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Archive for the ‘particle physics’ category

Nov 15, 2019

Building to house world’s largest tokamak fusion reactor now complete

Posted by in categories: nuclear energy, particle physics

The structure that will house one of the largest and most ambitious energy experiments in history is now complete, with engineers working on the ITER Tokamak Building swinging their last pylon into place in readiness for the nuclear fusion reactor’s assembly stage. Nine years in the making, the facility is built to host the type of super-hot high-speed reactions that take place inside the Sun, and hopefully advance our decades-long pursuit of clean and inexhaustible nuclear fusion energy.

In the works since 1985, ITER (International Thermonuclear Experimental Reactor) is a type of nuclear fusion reactor known as a tokamak and is a collaborative project involving thousands of scientists and engineers from 35 countries. These donut-shaped devices are designed to accommodate circular streams of plasma consisting of hydrogen atoms, which are compressed using superconducting magnets so that they fuse together and release monumental amounts of energy.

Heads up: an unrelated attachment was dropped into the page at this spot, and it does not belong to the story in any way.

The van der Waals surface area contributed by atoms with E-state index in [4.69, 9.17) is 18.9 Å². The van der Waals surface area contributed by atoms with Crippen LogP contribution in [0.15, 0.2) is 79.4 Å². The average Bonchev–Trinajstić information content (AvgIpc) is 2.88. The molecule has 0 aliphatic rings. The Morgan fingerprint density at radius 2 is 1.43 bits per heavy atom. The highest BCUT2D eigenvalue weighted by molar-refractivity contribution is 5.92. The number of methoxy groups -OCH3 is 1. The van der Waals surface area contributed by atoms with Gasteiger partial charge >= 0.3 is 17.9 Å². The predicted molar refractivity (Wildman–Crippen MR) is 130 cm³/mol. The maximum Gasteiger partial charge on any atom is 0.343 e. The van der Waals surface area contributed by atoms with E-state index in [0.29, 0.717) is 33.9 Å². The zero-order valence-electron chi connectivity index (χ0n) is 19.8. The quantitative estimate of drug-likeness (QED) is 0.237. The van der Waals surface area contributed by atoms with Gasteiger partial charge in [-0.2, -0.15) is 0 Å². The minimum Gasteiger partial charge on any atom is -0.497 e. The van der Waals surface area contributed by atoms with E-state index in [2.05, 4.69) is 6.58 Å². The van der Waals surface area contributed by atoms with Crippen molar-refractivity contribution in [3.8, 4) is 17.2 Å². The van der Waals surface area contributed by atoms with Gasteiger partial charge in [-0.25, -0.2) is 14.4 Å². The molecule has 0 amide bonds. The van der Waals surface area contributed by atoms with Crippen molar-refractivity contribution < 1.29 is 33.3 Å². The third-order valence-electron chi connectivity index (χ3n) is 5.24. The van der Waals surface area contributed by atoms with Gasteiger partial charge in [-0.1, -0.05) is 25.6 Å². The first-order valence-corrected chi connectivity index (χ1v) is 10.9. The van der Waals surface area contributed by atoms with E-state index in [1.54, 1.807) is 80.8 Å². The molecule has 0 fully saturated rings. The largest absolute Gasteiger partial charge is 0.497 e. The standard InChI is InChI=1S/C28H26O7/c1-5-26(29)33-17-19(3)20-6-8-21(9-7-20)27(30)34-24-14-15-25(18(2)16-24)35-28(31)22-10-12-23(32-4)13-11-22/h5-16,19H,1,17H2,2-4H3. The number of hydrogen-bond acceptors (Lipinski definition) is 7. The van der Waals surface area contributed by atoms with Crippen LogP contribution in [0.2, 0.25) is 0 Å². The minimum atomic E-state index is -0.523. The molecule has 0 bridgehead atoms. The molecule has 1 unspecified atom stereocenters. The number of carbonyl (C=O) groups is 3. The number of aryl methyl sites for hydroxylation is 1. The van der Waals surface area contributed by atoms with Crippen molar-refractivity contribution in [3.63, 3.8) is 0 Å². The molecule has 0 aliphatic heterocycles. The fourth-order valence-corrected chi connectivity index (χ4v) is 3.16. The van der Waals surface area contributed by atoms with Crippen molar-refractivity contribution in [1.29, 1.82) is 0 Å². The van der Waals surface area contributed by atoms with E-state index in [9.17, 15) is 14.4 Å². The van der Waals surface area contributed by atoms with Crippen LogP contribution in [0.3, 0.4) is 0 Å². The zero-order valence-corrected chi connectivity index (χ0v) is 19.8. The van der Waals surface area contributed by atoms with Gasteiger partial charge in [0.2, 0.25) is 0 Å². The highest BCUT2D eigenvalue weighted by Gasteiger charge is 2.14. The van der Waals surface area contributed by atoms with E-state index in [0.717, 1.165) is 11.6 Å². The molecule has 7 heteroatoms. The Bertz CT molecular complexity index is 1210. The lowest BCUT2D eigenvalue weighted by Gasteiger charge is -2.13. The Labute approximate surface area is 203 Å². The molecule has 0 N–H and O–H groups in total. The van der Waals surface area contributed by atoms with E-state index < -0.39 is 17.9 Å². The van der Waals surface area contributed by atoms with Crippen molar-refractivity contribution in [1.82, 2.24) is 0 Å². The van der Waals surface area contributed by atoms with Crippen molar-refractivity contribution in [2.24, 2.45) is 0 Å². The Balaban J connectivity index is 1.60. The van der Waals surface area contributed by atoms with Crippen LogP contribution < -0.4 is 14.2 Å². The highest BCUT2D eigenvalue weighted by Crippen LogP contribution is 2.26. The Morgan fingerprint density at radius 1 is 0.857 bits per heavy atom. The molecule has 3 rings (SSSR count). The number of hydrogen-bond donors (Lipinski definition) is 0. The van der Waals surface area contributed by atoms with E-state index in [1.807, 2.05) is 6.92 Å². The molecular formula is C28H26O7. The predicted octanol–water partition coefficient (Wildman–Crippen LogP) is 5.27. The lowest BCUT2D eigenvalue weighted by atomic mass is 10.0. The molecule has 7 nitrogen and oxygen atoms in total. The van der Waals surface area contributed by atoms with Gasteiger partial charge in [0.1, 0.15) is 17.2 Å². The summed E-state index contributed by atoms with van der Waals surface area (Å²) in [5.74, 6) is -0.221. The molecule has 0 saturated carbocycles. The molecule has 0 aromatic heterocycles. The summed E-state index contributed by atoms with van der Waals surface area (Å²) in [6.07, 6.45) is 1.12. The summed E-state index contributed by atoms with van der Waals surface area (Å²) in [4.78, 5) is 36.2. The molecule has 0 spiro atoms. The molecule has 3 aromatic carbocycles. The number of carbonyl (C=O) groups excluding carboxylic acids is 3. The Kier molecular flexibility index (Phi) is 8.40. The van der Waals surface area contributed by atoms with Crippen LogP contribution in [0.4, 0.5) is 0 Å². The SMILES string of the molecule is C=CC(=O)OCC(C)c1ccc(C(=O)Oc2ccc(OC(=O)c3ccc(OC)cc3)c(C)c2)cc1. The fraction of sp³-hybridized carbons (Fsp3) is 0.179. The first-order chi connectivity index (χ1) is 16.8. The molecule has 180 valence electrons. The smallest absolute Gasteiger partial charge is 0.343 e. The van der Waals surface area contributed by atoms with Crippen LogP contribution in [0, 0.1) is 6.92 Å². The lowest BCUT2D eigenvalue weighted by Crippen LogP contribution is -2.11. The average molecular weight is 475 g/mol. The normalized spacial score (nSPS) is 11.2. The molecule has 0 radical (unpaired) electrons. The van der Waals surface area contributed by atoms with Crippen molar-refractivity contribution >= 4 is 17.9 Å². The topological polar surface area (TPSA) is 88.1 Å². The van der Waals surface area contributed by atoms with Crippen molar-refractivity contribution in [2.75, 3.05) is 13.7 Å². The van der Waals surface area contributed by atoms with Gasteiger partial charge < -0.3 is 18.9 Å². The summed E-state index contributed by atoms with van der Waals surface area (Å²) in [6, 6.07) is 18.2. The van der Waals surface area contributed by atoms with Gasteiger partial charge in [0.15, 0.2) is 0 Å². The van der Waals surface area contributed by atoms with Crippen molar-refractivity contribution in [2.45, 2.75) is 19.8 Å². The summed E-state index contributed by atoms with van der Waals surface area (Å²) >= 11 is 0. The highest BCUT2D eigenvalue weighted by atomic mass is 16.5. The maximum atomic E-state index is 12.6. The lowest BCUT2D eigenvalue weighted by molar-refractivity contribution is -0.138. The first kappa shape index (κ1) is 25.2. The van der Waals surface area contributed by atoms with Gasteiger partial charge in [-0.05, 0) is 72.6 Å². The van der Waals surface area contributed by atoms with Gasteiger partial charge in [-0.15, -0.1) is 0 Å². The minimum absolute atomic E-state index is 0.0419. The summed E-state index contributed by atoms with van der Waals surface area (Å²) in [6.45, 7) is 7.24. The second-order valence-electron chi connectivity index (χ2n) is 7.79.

There are key technological challenges to overcome when it comes to tokamak reactors. Chiefly, these center on bringing them up to the required temperatures and keeping the streams of plasma in place long enough for the reactions to take place.

Nov 14, 2019

Neutrinos Lead to Unexpected Discovery in Basic Math